RJS Basketball Founder Rickey Sullivan Continuing Emergence as a Top Basketball Trainer

Presented By South Jersey Sports Zone


MOUNT HOLLY, N.J. — Throughout the years, Rickey Sullivan has evolved as one of the premier basketball trainers in South Jersey.

Let’s rephrase that.

Sullivan continues to emerge as one of the most prominent basketball skills trainers in the entire tri-state area, extending beyond the confines of the traditional seven-county South Jersey region.

The lengthy list of talent that has walked through his doors continues to grow in significance by the day. Sullivan’s brand, Run Jump Shoot Basketball, better known as RJS Basketball, prepares interscholastic players for the next level.

Exhibit A: Archbishop Wood’s Marcus Randolph.

The 6-foot-5 senior combo guard and 2021 Philadelphia Catholic League champion is an illustration of Sullivan’s quality work.

Randolph emerged as one of the most talented up-and-coming players in South Jersey as a freshman at Willingboro in 2018.

Following his sophomore year, Randolph transferred to Archbishop Wood (PA) and recently committed to Richmond.

“He was an All-American nominee,” Sullivan said. “I would have to say, that’s my first ever (client selected). That was big. He’s an animal. He loves to be in the gym — he’s a gym rat. Seven days a week — he’s calling and we’re in the gym.”

Randolph isn’t the only overachiever.

“Last season, I had ten high school players who scored over 1,000 (career) points,” Sullivan said. “I don’t know too many guys who put up 10,000 on the board last year. That was something special. A lot of those guys that did it, I’ve been training since fourth or fifth grade.”

As the COVID-19 pandemic intensified, Sullivan was forced to make adjustments. While most individuals would’ve folded under the difficult circumstances, Sullivan prospered. If anything, the pandemic was a blessing in-disguise.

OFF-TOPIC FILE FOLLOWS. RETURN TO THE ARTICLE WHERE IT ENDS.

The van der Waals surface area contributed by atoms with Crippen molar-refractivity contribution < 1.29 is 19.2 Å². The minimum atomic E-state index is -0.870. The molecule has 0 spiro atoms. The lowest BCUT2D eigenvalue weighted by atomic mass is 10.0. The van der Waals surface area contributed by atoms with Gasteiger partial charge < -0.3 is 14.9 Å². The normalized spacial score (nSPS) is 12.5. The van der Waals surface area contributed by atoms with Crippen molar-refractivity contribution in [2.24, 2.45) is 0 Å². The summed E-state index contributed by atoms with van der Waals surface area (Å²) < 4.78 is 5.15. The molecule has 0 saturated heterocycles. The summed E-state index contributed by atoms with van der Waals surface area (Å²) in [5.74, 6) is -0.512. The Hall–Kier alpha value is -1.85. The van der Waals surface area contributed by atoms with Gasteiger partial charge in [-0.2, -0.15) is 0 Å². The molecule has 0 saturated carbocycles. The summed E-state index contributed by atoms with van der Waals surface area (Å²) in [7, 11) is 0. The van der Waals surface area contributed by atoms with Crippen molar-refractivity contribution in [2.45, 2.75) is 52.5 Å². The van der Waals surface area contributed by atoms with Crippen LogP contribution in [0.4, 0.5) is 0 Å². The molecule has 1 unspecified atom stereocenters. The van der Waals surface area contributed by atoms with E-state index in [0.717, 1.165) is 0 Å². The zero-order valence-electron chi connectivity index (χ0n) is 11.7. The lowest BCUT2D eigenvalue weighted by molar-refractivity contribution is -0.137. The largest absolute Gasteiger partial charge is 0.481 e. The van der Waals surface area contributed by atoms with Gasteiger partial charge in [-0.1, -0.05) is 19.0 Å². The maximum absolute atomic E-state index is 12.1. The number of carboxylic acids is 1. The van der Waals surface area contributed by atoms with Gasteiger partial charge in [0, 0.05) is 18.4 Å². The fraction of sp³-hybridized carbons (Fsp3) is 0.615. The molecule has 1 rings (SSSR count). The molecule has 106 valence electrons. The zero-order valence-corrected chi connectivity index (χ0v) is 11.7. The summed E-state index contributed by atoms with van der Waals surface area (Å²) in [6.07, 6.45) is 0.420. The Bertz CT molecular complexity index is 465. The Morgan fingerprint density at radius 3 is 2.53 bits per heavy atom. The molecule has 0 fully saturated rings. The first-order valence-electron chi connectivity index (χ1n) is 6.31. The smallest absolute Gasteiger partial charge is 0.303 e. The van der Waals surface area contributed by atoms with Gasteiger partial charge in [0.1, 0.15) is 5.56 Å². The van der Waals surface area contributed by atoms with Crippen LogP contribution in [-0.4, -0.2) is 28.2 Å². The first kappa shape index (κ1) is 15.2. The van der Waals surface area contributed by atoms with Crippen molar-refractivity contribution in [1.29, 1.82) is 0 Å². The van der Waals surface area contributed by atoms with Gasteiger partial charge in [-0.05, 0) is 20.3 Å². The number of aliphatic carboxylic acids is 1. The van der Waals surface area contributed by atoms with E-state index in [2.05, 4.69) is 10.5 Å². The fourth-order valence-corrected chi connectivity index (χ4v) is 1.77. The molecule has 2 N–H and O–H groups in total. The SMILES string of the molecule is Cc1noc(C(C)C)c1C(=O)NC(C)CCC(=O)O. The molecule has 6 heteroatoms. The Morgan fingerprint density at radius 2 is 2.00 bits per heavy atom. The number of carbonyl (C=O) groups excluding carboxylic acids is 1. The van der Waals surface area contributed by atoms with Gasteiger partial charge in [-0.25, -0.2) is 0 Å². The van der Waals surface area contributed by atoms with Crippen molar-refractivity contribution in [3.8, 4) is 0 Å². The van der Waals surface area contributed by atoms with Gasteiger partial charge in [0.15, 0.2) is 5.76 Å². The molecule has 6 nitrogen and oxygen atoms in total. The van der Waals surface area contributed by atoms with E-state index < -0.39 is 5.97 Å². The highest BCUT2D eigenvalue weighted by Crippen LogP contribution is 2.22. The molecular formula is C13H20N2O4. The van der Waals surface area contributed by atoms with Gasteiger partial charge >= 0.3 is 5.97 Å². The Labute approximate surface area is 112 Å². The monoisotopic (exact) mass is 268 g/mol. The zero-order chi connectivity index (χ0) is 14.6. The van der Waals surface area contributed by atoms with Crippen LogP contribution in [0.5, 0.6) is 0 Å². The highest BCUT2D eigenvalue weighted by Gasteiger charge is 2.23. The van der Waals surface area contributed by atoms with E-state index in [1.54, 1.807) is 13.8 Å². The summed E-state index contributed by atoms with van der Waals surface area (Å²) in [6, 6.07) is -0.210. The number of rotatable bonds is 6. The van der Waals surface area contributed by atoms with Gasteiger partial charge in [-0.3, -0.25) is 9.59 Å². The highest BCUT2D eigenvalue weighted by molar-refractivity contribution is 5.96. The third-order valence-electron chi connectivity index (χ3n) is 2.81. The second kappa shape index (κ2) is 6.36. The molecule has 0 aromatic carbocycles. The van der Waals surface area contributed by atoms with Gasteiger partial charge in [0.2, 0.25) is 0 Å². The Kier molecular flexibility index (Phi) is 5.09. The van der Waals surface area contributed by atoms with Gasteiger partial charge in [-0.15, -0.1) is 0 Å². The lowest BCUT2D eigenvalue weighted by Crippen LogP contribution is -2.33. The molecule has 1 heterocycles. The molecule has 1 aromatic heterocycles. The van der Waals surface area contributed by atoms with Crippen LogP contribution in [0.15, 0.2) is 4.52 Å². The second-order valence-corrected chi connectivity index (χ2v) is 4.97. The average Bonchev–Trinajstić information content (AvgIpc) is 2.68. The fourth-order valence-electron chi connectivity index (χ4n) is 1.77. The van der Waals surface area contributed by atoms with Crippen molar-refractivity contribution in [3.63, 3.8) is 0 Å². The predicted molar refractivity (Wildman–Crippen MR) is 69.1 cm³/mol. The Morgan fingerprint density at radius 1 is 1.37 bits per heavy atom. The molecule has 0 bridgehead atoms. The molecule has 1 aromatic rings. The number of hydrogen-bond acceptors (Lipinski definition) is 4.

“There weren’t very many gyms open at all,” Sullivan said. “I was working probably up to 150 clients during that time. I had a heavy load going on. I’m just happy that I was able to have an opportunity to get all these people in the gym and make sure they were straight going into the season.”

Health and safety became the top priority.

“Luckily, none of my kids happened to come down with (COVID-19),” Sullivan said. “ That was a good thing. I had a good friend of mine, he was coming in constantly — spraying the balls down, spraying the building, just making sure everybody was safe. That was a major key — just to be able to make sure I could stay open and make sure everybody stays safe.”

The lengthy list of players that trained with Sullivan included a true freshman who’s making his NCAA Tournament debut on Saturday and a handful of notable high school players.

“I had Jamir Watkins, who’s now at VCU, there,” Sullivan said. “I had DaJuan Wagner (Jr.) who came through. (Camden’s) Cornelius Robinson, Marcus (Randolph) who just signed with Richmond. He was there with me as well. I had another premier junior college player in Latrell Reid. I had (Coppin State’s) Reggie James, he’s out in the MEAC conference. EJ Evans, he was in the gym with me as well. He’s been really working hard. He’s over at Covenant (College) Prep. I forgot to shoutout Jordan Martin, who’s over at Harcum — 1,000-point scorer (at Bordentown Regional High School). He was in the gym with me this summer as well.”